I'm very interested in that.

His lighting is intriguing. More often than not, his figures were backlit, much darker than the background, which was brilliantly lit and detailed. But it worked. I have to find out why. I can really get excited about what this could do for my art! Anyone else up for the challenge? The only requirements are you blog about it, do your best to learn something from the man and then create a piece of art influenced by Parrish (or you can do a direct copy -- very accepted method of learning and I really recommend it).

Here are some links to get you started. I'll be posting more about him this month as I figure out what I'm going to do as my Parrish project. I don't have any shows pressing on me at the moment, so I should have some time to donate to this. Let's go! Whoo!

A Place to Find His Work

Another Place to Find His Work

Discussion of His Techniques

14 comments:

Linda said...

Oooh, I never really had a good look at his work but I LOVE the atmosphere in the second piece you posted of his. I will at least be avidly watching, and maybe, MAYBE I'll even jump in. >:)

-- Linda

Regula Scheifele said...

Oh great, another artist to study this month. Or rather to have you study him and me reading along ;-)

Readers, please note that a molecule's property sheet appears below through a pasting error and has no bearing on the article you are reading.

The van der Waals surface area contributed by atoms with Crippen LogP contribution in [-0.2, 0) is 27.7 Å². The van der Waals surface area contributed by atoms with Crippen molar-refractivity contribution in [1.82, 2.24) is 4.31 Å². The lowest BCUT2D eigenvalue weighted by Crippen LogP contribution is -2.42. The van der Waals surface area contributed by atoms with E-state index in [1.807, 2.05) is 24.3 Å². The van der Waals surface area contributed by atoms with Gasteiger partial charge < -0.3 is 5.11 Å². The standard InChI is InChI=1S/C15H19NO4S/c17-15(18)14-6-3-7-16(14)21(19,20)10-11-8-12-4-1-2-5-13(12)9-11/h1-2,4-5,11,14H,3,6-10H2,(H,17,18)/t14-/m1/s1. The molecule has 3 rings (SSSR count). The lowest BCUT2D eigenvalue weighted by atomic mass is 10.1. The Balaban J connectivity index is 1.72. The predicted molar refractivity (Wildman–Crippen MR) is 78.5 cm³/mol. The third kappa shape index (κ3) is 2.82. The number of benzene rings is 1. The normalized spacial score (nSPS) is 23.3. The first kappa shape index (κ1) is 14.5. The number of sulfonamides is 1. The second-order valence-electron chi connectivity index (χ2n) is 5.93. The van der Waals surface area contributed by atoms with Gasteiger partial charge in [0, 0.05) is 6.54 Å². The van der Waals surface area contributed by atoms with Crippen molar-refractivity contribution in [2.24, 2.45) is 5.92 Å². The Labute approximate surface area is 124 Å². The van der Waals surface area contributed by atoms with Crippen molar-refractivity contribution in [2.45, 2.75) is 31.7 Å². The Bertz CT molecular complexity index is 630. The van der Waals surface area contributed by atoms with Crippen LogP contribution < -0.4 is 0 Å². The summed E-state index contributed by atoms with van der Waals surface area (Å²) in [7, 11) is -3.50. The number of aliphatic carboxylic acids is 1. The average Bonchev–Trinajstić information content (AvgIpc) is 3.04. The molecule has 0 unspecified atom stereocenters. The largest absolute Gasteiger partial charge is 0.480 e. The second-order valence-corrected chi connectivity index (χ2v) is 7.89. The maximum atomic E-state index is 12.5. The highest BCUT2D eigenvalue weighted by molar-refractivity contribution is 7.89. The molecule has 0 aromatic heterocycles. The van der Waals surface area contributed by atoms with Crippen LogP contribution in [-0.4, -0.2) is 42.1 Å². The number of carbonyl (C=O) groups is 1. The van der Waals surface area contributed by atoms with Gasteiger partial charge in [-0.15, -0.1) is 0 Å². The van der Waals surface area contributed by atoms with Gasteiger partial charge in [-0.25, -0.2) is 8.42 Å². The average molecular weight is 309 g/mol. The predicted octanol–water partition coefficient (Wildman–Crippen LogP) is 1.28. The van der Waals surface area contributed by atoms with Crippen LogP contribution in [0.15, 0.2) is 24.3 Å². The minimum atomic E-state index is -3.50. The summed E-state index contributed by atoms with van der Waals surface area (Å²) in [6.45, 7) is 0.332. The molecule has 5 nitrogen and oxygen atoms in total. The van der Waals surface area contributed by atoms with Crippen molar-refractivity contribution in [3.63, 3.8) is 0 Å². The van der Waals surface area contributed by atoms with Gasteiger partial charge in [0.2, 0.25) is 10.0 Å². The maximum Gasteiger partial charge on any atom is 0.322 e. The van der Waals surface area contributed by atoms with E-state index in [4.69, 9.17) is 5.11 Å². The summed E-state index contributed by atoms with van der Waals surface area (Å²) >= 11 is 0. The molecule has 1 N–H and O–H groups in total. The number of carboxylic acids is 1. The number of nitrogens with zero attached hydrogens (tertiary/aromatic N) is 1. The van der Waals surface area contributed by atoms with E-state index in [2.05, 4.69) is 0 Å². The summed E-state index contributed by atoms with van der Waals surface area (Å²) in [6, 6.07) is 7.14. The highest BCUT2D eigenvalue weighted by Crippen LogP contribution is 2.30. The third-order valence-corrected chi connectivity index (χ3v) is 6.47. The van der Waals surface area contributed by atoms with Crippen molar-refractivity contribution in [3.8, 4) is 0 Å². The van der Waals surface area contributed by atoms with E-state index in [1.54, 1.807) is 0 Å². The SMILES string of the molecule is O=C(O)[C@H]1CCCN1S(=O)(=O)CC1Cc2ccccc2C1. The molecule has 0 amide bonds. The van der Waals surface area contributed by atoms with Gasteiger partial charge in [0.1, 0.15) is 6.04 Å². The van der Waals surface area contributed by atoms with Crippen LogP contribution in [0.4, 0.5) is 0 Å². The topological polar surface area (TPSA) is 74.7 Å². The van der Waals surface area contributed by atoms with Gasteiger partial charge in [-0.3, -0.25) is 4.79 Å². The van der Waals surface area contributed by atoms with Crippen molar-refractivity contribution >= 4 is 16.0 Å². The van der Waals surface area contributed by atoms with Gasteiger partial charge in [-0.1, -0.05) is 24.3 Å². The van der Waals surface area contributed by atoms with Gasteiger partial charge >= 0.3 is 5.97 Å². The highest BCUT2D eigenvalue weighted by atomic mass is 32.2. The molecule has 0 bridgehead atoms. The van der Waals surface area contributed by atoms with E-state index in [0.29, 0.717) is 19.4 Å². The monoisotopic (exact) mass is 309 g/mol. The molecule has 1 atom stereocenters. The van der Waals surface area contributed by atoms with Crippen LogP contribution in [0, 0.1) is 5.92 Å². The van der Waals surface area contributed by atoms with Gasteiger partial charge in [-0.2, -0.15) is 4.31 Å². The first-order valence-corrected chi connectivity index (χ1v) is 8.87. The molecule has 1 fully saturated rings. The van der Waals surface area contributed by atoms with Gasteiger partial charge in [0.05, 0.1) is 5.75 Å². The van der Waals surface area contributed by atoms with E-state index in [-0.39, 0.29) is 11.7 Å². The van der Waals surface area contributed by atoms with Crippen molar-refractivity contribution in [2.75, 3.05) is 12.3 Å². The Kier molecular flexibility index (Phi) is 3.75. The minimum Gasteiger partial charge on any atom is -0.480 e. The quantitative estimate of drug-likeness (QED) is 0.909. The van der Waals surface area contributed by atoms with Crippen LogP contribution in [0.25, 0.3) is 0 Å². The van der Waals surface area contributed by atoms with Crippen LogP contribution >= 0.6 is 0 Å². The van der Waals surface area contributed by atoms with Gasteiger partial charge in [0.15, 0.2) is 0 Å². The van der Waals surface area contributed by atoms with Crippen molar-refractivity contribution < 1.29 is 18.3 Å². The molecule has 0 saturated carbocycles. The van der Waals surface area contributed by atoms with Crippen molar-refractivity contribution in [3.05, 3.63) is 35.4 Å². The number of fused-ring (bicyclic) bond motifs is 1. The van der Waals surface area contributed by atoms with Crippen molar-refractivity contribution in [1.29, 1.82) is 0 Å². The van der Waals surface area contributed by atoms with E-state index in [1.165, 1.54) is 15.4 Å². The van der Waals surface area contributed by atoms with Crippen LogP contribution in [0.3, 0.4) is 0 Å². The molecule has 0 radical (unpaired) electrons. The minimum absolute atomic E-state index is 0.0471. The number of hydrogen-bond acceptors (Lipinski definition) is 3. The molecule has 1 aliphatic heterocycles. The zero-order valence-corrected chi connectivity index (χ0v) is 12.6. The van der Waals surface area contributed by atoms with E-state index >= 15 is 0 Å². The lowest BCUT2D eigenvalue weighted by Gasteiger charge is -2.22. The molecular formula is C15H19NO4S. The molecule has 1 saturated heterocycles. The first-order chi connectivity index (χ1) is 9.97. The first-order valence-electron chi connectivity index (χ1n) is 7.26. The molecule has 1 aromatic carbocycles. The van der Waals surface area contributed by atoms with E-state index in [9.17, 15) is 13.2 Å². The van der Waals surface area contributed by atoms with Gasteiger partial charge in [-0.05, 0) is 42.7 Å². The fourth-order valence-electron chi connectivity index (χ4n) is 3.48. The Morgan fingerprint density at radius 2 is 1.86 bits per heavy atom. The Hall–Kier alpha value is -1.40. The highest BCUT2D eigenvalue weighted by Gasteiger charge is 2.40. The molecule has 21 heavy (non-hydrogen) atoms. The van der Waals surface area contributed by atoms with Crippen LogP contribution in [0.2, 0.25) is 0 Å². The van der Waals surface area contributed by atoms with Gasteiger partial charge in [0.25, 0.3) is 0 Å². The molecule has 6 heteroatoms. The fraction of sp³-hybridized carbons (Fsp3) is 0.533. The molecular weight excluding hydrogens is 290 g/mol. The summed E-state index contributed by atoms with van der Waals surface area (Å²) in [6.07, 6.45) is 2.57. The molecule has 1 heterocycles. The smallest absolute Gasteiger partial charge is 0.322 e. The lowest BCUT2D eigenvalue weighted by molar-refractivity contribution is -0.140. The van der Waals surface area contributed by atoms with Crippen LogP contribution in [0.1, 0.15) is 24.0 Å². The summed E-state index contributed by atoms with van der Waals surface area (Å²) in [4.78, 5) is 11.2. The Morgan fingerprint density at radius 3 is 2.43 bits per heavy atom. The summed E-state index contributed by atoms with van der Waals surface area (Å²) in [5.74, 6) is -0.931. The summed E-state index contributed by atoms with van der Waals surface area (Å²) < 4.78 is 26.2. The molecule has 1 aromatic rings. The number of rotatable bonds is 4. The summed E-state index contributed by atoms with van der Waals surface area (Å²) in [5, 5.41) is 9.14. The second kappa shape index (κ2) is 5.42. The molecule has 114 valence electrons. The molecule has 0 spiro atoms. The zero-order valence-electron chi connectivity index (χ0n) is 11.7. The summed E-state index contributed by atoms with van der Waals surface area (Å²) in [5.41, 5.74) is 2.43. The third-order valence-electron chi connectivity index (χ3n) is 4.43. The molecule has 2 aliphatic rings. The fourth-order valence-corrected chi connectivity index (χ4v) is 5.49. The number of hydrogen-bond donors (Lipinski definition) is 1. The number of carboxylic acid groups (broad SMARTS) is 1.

I don't really now Maxfield Parrish but I've read about the 3 colour technique before and even found the links again:
Two are from WC: Thread 1 and Thread 2
And two more links about the 'Mische technique' by Bridgid Marlin and Cynthia Re Robbins.

I'm really looking forward to seeing you're take on a Parrish/Stiefvater piece!

btw: thanks for linking to my blog - could you change it to the main page URL?

take care,
Amira

Katherine said...

Parrish is currently looking a bit romantic and historical to me..... and reminds me a bit of Waterhouse which was the artist of the month who didn't wow me - but I know he did you and I can well understand why you like Parrish so much.

I'll be watching the techniques stuff with interest - plus waiting to see what you come up with as the Maggie artwork. It'll be interesting to see you doing lots of thin layers first. (With Zest-it?)

...and what do you mean - you don't like my chosen subject - flowers in art? ;D

I'll have to see whether I can tempt you!

Angela said...

WOW! He does great work! Thanks for sharing!
*HUGS*

Casey Klahn said...

Just to be a fly in the ointment, it's interesting that my guy Rothko took time out from his whining in his 1940 book to "dis" on Maxfield Parrish. Full-on sour grapes because his govt. money was being cut off.